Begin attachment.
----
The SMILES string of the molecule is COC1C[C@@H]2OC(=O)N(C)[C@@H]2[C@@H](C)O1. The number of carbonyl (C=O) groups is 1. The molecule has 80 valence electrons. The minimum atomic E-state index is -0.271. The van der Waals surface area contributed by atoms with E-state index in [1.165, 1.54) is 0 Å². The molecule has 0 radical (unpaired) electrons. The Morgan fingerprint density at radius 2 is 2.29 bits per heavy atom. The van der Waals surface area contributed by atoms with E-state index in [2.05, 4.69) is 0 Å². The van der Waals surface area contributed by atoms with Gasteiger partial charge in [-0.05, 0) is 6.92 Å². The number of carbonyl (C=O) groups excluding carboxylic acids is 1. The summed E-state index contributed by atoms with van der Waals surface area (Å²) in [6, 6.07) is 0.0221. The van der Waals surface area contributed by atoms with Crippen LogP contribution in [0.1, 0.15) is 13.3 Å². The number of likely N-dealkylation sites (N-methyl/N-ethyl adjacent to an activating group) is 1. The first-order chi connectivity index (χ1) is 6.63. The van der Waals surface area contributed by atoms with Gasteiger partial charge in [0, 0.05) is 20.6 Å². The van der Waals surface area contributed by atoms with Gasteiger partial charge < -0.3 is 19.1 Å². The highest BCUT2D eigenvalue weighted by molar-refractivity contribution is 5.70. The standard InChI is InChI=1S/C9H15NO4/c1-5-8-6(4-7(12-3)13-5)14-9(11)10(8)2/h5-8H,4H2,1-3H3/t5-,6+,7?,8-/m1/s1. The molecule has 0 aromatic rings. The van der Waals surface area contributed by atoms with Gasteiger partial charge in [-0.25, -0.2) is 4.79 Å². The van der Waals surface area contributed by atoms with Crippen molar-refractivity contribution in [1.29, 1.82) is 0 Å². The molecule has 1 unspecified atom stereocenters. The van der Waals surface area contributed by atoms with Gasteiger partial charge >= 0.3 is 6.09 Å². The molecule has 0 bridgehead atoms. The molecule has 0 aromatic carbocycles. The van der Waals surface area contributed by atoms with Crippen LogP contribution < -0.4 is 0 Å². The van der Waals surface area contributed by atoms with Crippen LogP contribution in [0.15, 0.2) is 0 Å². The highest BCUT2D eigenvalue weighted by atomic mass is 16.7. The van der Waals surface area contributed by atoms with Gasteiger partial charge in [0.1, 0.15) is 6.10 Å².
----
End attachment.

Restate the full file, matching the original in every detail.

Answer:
The SMILES string of the molecule is COC1C[C@@H]2OC(=O)N(C)[C@@H]2[C@@H](C)O1. The number of carbonyl (C=O) groups is 1. The molecule has 80 valence electrons. The minimum atomic E-state index is -0.271. The van der Waals surface area contributed by atoms with E-state index in [1.165, 1.54) is 0 Å². The molecule has 0 radical (unpaired) electrons. The Morgan fingerprint density at radius 2 is 2.29 bits per heavy atom. The van der Waals surface area contributed by atoms with E-state index in [2.05, 4.69) is 0 Å². The van der Waals surface area contributed by atoms with Gasteiger partial charge in [-0.05, 0) is 6.92 Å². The number of carbonyl (C=O) groups excluding carboxylic acids is 1. The summed E-state index contributed by atoms with van der Waals surface area (Å²) in [6, 6.07) is 0.0221. The van der Waals surface area contributed by atoms with Crippen LogP contribution in [0.1, 0.15) is 13.3 Å². The number of likely N-dealkylation sites (N-methyl/N-ethyl adjacent to an activating group) is 1. The first-order chi connectivity index (χ1) is 6.63. The van der Waals surface area contributed by atoms with Gasteiger partial charge in [0, 0.05) is 20.6 Å². The van der Waals surface area contributed by atoms with Gasteiger partial charge < -0.3 is 19.1 Å². The highest BCUT2D eigenvalue weighted by molar-refractivity contribution is 5.70. The standard InChI is InChI=1S/C9H15NO4/c1-5-8-6(4-7(12-3)13-5)14-9(11)10(8)2/h5-8H,4H2,1-3H3/t5-,6+,7?,8-/m1/s1. The molecule has 0 aromatic rings. The van der Waals surface area contributed by atoms with Gasteiger partial charge in [-0.25, -0.2) is 4.79 Å². The van der Waals surface area contributed by atoms with Crippen molar-refractivity contribution in [1.29, 1.82) is 0 Å². The molecule has 1 unspecified atom stereocenters. The van der Waals surface area contributed by atoms with Gasteiger partial charge >= 0.3 is 6.09 Å². The molecule has 0 bridgehead atoms. The molecule has 0 aromatic carbocycles. The van der Waals surface area contributed by atoms with Crippen LogP contribution < -0.4 is 0 Å². The van der Waals surface area contributed by atoms with Crippen LogP contribution in [0.15, 0.2) is 0 Å². The highest BCUT2D eigenvalue weighted by atomic mass is 16.7. The van der Waals surface area contributed by atoms with Gasteiger partial charge in [0.1, 0.15) is 6.10 Å².